by Calvagna M

salad spinach eating pregnancy Vitamin A, also called retinol, is a fat-soluble vitamin. Our bodies store fat-soluble vitamins in the liver and fatty tissues. The active form of vitamin A is found in animal tissue. Red, orange, and dark green vegetables and fruits contain precursor forms of vitamin A called carotenoids. Our bodies can convert some of these carotenoids into vitamin A.


Here are some of vitamin A's functions:

  • Plays an essential role in vision
  • Plays an important role in cell differentiation and cell division
  • Helps in the formation and maintenance of healthy skin and hair
  • Helps with proper bone growth and tooth development
  • Helps the body regulate the immune system
  • Plays an essential role in the reproduction process for both men and women

Recommended Intake:

The recommended daily dietary allowance for vitamin A is measured in micrograms (mcg) of Retinol Activity Equivalents (RAE).

Age Group (in years) Recommended Dietary Allowance
Females Males
1 – 3 300 mcg of RAE 300 mcg of RAE
4 – 8 400 mcg of RAE 400 mcg of RAE
9 – 13 600 mcg of RAE 600 mcg of RAE
14 – 18 700 mcg of RAE 900 mcg of RAE
14 – 18 Pregnancy 750 mcg of RAE n/a
14 – 18 Lactation 1,200 mcg of RAE n/a
19+ 700 mcg of RAE 900 mcg of RAE
19+ Pregnancy 770 mcg of RAE n/a
19+ Lactation 1,300 mcg of RAE n/a

Vitamin A Deficiency

Vitamin A deficiency is rare in the US, but it is common in developing countries. Here are some of the symptoms:

  • Night blindness
  • Decreased resistance to infections
  • Decreased growth rate
  • Problems with the cornea of the eye, including ulceration and scarring
  • Diarrhea

Vitamin A Toxicity

As a fat-soluble vitamin, vitamin A is stored in the body and not excreted in the urine like most water-soluble vitamins. Therefore, it is possible for vitamin A to accumulate in the body and reach toxic levels. For adults, the tolerable upper intake level (UL) for vitamin A from dietary sources and supplements combined is 3,000 RAE daily. It is less in children. Symptoms of toxicity include the following:

  • Nausea
  • Vomiting
  • Headache
  • Blurred vision
  • Lightheadedness
  • Poor coordination

Too much vitamin A can cause severe birth defects. Pregnant women, and those who may become pregnant, should not take too much vitamin A from dietary sources and supplements.

Major Food Sources

Food Serving size Vitamin A content
(mcg of RAE)
Beef liver, cooked 3 ounces 6,582
Milk, fat-free 8 ounces 149
Whole egg, boiled 1 large 75
Sockeye salmon, cooked 3 ounces 59

The following foods contain carotenoids, which the body converts into vitamin A.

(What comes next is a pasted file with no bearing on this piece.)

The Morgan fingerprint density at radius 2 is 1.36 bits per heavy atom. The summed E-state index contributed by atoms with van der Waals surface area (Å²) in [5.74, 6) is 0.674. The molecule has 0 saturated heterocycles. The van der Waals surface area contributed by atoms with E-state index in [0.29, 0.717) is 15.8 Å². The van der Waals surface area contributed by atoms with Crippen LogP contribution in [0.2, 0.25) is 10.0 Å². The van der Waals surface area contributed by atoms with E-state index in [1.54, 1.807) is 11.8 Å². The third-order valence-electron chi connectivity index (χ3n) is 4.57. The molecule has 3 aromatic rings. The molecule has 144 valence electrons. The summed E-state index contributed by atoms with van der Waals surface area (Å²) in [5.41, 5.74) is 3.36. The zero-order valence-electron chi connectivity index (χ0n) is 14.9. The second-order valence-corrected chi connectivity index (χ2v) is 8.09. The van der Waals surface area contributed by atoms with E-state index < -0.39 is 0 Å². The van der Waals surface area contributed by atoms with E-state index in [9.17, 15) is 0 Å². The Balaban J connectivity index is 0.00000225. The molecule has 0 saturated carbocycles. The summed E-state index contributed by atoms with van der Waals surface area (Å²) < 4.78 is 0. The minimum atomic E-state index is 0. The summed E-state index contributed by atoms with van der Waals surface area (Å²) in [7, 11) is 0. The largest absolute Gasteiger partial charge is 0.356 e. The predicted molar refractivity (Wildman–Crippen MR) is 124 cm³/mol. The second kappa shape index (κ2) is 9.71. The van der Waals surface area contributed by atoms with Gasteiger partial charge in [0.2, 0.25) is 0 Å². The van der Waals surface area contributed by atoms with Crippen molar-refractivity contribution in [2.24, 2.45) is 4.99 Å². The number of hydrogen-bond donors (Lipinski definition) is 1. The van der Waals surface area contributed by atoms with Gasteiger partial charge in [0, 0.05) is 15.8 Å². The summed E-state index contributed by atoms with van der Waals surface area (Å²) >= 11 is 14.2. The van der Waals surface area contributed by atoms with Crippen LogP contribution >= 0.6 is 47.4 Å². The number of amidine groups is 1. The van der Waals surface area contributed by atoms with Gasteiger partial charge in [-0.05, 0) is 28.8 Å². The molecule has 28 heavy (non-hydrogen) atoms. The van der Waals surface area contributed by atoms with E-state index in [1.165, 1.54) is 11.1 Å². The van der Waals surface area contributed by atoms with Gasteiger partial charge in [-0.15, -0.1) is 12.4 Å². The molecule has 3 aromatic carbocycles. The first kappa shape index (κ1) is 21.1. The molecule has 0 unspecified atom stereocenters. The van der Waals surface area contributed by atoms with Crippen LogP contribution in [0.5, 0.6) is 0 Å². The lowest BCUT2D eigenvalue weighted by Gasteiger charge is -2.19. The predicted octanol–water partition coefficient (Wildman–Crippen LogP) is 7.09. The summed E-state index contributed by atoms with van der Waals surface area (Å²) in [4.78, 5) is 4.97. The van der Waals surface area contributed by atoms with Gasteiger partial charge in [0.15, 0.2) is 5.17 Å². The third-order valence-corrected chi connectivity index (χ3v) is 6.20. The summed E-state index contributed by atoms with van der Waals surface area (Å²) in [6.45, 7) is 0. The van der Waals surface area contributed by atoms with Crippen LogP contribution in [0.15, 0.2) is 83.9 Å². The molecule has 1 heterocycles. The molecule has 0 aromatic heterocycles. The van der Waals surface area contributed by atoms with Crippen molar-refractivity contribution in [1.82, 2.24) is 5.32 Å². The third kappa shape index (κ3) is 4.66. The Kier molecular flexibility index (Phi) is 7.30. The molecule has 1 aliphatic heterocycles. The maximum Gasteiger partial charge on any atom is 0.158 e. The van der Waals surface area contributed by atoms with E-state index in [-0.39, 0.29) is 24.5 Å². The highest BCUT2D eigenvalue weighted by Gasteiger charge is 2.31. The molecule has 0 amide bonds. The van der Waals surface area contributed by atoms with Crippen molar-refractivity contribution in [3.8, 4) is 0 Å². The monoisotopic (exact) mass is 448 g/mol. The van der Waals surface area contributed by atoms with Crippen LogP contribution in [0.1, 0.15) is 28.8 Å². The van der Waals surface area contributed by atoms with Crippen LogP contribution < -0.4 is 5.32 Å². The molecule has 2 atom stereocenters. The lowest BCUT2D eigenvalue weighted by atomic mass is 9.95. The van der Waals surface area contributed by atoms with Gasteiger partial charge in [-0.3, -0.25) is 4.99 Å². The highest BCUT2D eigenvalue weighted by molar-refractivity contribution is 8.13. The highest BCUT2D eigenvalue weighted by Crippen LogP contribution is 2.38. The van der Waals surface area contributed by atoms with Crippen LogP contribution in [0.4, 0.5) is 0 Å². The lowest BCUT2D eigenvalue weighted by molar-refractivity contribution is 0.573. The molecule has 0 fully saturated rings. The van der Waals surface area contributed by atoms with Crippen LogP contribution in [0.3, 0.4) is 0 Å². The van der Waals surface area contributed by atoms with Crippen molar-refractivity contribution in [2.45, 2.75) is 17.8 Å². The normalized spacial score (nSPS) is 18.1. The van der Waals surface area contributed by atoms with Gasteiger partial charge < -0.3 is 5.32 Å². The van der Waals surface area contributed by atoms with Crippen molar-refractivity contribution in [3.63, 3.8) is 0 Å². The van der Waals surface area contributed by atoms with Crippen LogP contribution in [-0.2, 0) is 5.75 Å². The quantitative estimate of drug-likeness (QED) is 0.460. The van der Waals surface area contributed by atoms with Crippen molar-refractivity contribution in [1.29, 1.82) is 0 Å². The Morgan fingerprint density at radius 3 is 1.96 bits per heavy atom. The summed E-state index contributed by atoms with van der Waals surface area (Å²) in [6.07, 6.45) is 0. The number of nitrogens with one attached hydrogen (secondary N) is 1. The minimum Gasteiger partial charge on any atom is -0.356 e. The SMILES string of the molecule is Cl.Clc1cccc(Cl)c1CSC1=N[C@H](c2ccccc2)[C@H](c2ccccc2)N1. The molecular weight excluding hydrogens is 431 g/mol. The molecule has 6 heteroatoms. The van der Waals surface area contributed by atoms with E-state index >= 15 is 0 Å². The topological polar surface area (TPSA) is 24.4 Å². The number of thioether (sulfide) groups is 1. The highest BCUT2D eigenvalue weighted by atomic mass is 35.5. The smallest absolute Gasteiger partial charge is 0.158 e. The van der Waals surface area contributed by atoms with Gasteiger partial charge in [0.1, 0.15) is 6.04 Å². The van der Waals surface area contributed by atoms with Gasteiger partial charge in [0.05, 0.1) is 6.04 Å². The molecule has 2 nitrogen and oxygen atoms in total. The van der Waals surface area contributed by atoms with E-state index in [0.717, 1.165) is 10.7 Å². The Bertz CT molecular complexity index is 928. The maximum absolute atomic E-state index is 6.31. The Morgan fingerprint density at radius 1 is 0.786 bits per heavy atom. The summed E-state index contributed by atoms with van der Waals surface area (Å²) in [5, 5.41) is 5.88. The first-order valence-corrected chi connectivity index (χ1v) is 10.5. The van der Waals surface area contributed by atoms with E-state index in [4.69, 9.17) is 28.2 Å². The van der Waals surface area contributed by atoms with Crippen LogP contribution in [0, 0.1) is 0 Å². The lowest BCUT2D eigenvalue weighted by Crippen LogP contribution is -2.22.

Food Serving size Vitamin A content
(mcg of RAE)
Sweet potato, baked in skin 1 whole 1,403
Carrots, raw ½ cup 459
Mango, raw 1 whole 112
Red bell pepper, raw ½ cup 117
Cantaloupe, raw ½ cup 135
Apricots, dried, sulfured 10 halves 63
Spinach, cooked ½ cup 573
Tomato juice, canned 12 ounces 42

Health Implications

Populations at risk for vitamin A deficiency

The following populations may be at risk for vitamin A deficiency and may require a supplement:

  • People with a reduced ability to absorb dietary fat. Because vitamin A is a fat-soluble vitamin, fat is required for its absorption. Some conditions that can cause fat malabsorption include Crohn's disease, cystic fibrosis, celiac disease, pancreatic enzyme deficiency, and liver disease.
  • Children living in developing countries.

Tips for Increasing Your Vitamin A Intake:

Here are some tips to help increase your intake of vitamin A:

  • Pack cut carrots in your lunch for an afternoon snack.
  • Slice a peach, mango, or apricot on to your breakfast cereal or oatmeal.
  • Substitute a sweet potato for your baked potato.
  • Eat fruits and vegetables raw whenever possible. Vitamin A can be lost during preparation and cooking.
  • Steam vegetables, and braise, bake, or broil meat instead of frying. This will help retain some of the vitamin content.


American Society for Nutrition 

Eat Right—Academy of Nutrition and Dietetics 


Dietitians of Canada 

Health Canada 


Vitamin A. Oregon State University Linus Pauling Institute website. Available at: Updated February 2015. Accessed February 24, 2016.

Fairfield KM, Fletcher RH. Vitamins for chronic disease prevention in adults: Scientific review. JAMA. 2002;287(23):3116-3126.

Vitamin A. Office of Dietary Supplements website. Available at: Updated August 31, 2016. Accessed February 24, 2017.

Vitamin A deficiency. EBSCO DynaMed Plus website. Available at: . Updated February 16, 2017. Accessed February 24, 2017.

Vitamin A Toxicology. EBSCO DynaMed website. Available at: Updated February 6, 2017. Accessed February 24, 2017.

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